Skip to main content

Ancient Roman Artifact Suspected Of Containing Cannabis Seeds

cannabis seeds

Humans have a long history with the cannabis plant going back thousands of years. For example, a study from 2023 found that “ancestral archaeological relics date the use of this plant fiber as a fabric to approximately 8000 years before the common era (BCE) as a material in ancient Mesopotamia (present-day Iran and Iraq), and to 4000 years BCE and 3000 years BCE as a material for ropes in China and Kazakhstan, respectively.”

A more recent example can be found at an excavation site in northeastern England. An excavation was being performed near an energy-generating facility between Saltholme Nature Reserve and the village of Cowpen Bewley in the district of Stockton-on-Tees, and archeologists discovered an artifact dating back to the Roman empire.

Britain’s Roman period lasted from A.D. 43 to A.D. 410. During that time, modern-day Britain was then the Roman province of Britannia and Britannia was part of the larger Roman empire that stretched across Europe and every corner of the Mediterranean region.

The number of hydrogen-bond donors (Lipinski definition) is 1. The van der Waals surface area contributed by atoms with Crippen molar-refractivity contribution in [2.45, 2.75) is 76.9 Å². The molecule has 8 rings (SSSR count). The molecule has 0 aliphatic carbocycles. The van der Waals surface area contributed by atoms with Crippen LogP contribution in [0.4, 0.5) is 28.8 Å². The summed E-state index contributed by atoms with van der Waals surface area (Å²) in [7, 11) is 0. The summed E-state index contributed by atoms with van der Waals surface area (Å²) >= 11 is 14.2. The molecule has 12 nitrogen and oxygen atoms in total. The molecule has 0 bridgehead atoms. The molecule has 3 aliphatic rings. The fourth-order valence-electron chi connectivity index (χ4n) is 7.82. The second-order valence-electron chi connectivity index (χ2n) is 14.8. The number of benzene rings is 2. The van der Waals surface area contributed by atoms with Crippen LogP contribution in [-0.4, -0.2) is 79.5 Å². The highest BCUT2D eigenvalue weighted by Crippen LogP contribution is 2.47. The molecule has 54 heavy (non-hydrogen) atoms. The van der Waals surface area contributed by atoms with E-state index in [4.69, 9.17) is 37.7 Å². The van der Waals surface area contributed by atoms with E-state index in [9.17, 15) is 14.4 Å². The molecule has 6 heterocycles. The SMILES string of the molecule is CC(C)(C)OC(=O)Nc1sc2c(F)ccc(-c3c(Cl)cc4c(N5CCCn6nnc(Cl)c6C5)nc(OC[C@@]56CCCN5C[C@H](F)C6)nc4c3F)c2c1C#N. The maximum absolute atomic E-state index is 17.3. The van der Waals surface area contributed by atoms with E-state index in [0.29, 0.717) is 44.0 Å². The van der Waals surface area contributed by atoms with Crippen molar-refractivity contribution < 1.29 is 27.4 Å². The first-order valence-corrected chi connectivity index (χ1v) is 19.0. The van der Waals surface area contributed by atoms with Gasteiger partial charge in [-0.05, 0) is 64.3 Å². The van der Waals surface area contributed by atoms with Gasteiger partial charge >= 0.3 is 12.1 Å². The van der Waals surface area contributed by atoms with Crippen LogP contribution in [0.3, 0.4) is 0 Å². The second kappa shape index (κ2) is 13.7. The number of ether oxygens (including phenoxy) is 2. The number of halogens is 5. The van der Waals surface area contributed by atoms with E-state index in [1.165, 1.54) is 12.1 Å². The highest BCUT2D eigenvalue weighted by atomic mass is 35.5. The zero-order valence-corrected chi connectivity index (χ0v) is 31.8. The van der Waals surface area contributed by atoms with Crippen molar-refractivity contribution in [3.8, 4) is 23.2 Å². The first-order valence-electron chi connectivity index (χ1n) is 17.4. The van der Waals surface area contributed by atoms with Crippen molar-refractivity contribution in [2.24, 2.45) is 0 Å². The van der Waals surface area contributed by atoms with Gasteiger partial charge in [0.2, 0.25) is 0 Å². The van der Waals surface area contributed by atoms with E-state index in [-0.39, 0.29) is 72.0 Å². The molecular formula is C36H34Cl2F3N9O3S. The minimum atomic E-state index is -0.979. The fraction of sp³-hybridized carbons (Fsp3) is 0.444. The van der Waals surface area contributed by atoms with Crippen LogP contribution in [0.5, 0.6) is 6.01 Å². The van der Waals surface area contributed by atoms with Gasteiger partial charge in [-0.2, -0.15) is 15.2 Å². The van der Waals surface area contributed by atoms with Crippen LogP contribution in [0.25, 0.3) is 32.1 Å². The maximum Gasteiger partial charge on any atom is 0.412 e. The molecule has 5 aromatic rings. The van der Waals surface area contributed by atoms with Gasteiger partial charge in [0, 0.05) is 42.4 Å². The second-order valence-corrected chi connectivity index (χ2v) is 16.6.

A Roman pot suspected of containing cannabis seeds was previously found in northeastern England and recently identified as possibly containing cannabis seeds. Per Yahoo News UK:

Two human burials had already been found – with teams prepared for even more or the possibility of a cemetery. But then came the discovery of a small Roman pot containing mystery burnt seeds. The beaker was immediatel. y sent to a laboratory for testing – and teams are now waiting to find out if the seeds could be positively identified as hemp.

It is thought that if the seeds found in the small jar at Saltholme are confirmed to be cannabis, then they might have been heated and the smoke inhaled, possibly as part of a Roman funeral ritual.

Cannabis use was common among humans 2,000 years ago, with the cultures surrounding the ancient Greeks and Romans using psychoactive cannabis in their medicine, religions, and recreational activities. Cannabis in many forms was traded throughout Asia, the Middle East, and Africa.

The recent discovery in England serves as another reminder of the long history between humans and the cannabis plant. The cannabis plant is arguably the most versatile plant on earth, and it should have never been prohibited in the first place. Thankfully, many nations are modernizing their cannabis policies to permit humans to make legal use of the cannabis plant.